--NITTANY LIONS--

Confidence at a High for Lady Lions Freshmen

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Mitchell-Kaliyah (2).jpeg UNIVERSITY PARK, Pa. - When you arrive on a college campus as a freshman there are a lot of things that you have to adjust to: new classes, being on your own for the first time, and interacting with a new, diverse group of people. There's a learning curve and it was no different for the Penn State women's basketball freshman class.

The group of six rookies arrived on campus in late August and began preparing for college life and college basketball. They've come a long way since that day and will suit up for a Sweet 16 matchup today in Palo Alto, Calif. against the No. 2-seeded Stanford Cardinal.

Even though the senior class accounts for a large chunk of the scoring and rebounding numbers, this group has made an impact in 2013-14. That impact has grown as the season's progressed and head coach Coquese Washington has noticed.

"Our freshmen have certainly improved over the course of the season," said Washington. "They're learning what their roles are and learning how to perform those roles night in and night out. Certainly, I think Peyton Whitted and Kaliyah Mitchell have really embraced being impact players off the bench."

Coming out of high school, all of them were ranked among the top prospects in the country and were the top players on their high school teams, which helped Penn State bring in the No. 6 recruiting class in the country.

Making the transition from the high school standout to the college game is tough enough, but cracking the starting five in a program that was led by a core group of seniors makes it a little tougher.

"Transitioning from high school to college was difficult," said Whitted. "The competition is better and the game is faster. In college, you have to take in a lot more information and learn a new system, but I feel like now we have all made a complete transition and we are starting to really fill our roles and know what we need to do."

Those roles Whitted alluded to have really taken shape over the last 19 games.

Mitchell and Whitted have both been key contributors off the bench for the Lady Lions, appearing in 31 and 30 games, respectively, and their growing confidence has led to more minutes for the duo.

Since Big Ten play started, Mitchell and Whitted have seen an increase in court time and that has helped alleviate some of the minutes that those four seniors had logged earlier in the season.

Mitchell played 16.9 minutes per game in the non-conference schedule and is averaging 17.3 since Big Ten play started, including 21.7 minutes a game in the postseason. For Whitted, it was 9.8 minutes in the non-conference and that grew to 11.6 minutes during the Big Ten slate and 12.3 minutes in the postseason.

"I think getting our confidence level up has been huge," said Mitchell. "As the games have passed, we continue to see that we can [contribute] in a lot of ways. We [the freshmen] have improved on our communication and that has helped us contribute more. Every game we get more comfortable with the game plan and understand what we have to do to help this team win."

Mitchell was big for the Nittany Lions in their second round win over Florida. She logged a season-high 25 minutes and contributed eight points, seven rebounds, two assists and four steals.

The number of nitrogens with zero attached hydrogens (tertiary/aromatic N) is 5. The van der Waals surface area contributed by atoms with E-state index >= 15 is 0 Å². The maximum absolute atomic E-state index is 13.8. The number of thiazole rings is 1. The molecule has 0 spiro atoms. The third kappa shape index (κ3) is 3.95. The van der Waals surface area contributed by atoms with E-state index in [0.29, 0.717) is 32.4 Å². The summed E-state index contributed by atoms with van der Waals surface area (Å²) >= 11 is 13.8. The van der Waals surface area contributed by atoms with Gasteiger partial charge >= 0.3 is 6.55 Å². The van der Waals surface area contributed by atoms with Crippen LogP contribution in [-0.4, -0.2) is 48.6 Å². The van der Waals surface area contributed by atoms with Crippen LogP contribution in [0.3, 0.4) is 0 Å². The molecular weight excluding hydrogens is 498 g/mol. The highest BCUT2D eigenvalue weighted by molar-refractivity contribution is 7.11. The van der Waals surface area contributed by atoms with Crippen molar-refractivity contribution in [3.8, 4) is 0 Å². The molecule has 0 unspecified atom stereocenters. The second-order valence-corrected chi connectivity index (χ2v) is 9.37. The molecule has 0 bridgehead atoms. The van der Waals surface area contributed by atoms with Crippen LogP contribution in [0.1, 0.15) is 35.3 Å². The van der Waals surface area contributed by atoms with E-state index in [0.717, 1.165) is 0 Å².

It was Whitted that stood out in the opening round of the NCAA Tournament vs. Wichita State. She played 22 minutes - her second highest total of the season - and scored four points on two-of-three shooting and grabbed five rebounds, including three on the offensive glass.

The freshmen are now more assertive and consistent with their game and that has helped them weave into the fabric of a veteran team.

"I think their confidence and aggressiveness have grown tremendously," said assistant coach Fred Chmiel. "They've done a good job of learning the system and they are starting to get more comfortable with what is happening on the court.

"They've also done a great job of learning to play with their teammates. Those four seniors have played together for a long time and now you throw a big group of freshen into mix and it takes time for them to build chemistry, but they've grown into a good cohesive unit now."

With more confidence comes more playing time and that leads to a better understanding of how one another will react on the court. Now this team of experience and youth will take to the court and look to advance to the Elite 8 with a win over the Cardinal.

However it ends up today in Maples Pavilion, this group of freshmen can only benefit from this appearance in the Sweet 16 and it can only help them as they move forward in their careers.

--LADY LIONS--

PHOTO BLOG - Lady Lions Sweet 16 Trip to Stanford

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PALO ALTO, Calif. - Check out some of the sights during Penn State's trip to California for the Sweet 16. The Lady Lions take on Stanford Sunday at 4:30 p.m. ET on ESPN2.

Saturday, March 29

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Friday, March 28

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VIDEO: NCAA Tournament Scouting Report - Stanford

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PALO ALTO, Calif. - GoPSUsports.com caught up with assistant coach Fred Chmiel following Saturday's practice at Stanford for a scouting report on the second-seeded Cardinal.  The Lady Lions meet Stanford on Sunday at 4:30 p.m. (ESPN2) in Maples Pavilion.